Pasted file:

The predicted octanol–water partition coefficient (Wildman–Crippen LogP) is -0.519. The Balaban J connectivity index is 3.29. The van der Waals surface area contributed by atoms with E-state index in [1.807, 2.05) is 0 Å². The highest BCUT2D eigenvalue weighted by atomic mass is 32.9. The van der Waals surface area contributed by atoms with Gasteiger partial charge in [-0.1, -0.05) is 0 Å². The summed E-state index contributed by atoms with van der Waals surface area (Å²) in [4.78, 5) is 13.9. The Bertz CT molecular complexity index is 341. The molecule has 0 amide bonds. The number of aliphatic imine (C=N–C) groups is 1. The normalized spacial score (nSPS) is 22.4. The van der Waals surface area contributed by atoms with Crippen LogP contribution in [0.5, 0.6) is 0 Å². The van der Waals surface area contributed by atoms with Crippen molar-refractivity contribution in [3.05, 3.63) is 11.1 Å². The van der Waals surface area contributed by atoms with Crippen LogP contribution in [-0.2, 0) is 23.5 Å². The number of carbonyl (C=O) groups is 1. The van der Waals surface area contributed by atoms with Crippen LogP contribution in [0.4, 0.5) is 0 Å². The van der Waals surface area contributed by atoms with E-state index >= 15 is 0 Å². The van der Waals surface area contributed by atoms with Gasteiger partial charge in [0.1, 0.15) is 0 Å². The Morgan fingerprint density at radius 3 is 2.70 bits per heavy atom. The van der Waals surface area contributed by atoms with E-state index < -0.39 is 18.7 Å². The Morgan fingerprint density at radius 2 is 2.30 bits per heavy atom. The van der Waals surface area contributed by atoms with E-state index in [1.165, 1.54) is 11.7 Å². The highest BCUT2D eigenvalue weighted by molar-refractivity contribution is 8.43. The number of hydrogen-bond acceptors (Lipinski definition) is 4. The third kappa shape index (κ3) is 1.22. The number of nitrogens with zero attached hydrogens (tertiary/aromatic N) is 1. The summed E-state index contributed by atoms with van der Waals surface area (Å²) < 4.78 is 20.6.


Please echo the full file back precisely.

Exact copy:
The predicted octanol–water partition coefficient (Wildman–Crippen LogP) is -0.519. The Balaban J connectivity index is 3.29. The van der Waals surface area contributed by atoms with E-state index in [1.807, 2.05) is 0 Å². The highest BCUT2D eigenvalue weighted by atomic mass is 32.9. The van der Waals surface area contributed by atoms with Gasteiger partial charge in [-0.1, -0.05) is 0 Å². The summed E-state index contributed by atoms with van der Waals surface area (Å²) in [4.78, 5) is 13.9. The Bertz CT molecular complexity index is 341. The molecule has 0 amide bonds. The number of aliphatic imine (C=N–C) groups is 1. The normalized spacial score (nSPS) is 22.4. The van der Waals surface area contributed by atoms with Crippen LogP contribution in [0.5, 0.6) is 0 Å². The van der Waals surface area contributed by atoms with Crippen molar-refractivity contribution in [3.05, 3.63) is 11.1 Å². The van der Waals surface area contributed by atoms with Crippen LogP contribution in [-0.2, 0) is 23.5 Å². The number of carbonyl (C=O) groups is 1. The van der Waals surface area contributed by atoms with Crippen LogP contribution in [0.4, 0.5) is 0 Å². The van der Waals surface area contributed by atoms with E-state index >= 15 is 0 Å². The van der Waals surface area contributed by atoms with Gasteiger partial charge in [0.1, 0.15) is 0 Å². The Morgan fingerprint density at radius 3 is 2.70 bits per heavy atom. The van der Waals surface area contributed by atoms with E-state index < -0.39 is 18.7 Å². The Morgan fingerprint density at radius 2 is 2.30 bits per heavy atom. The van der Waals surface area contributed by atoms with E-state index in [1.165, 1.54) is 11.7 Å². The highest BCUT2D eigenvalue weighted by molar-refractivity contribution is 8.43. The number of hydrogen-bond acceptors (Lipinski definition) is 4. The third kappa shape index (κ3) is 1.22. The number of nitrogens with zero attached hydrogens (tertiary/aromatic N) is 1. The summed E-state index contributed by atoms with van der Waals surface area (Å²) < 4.78 is 20.6.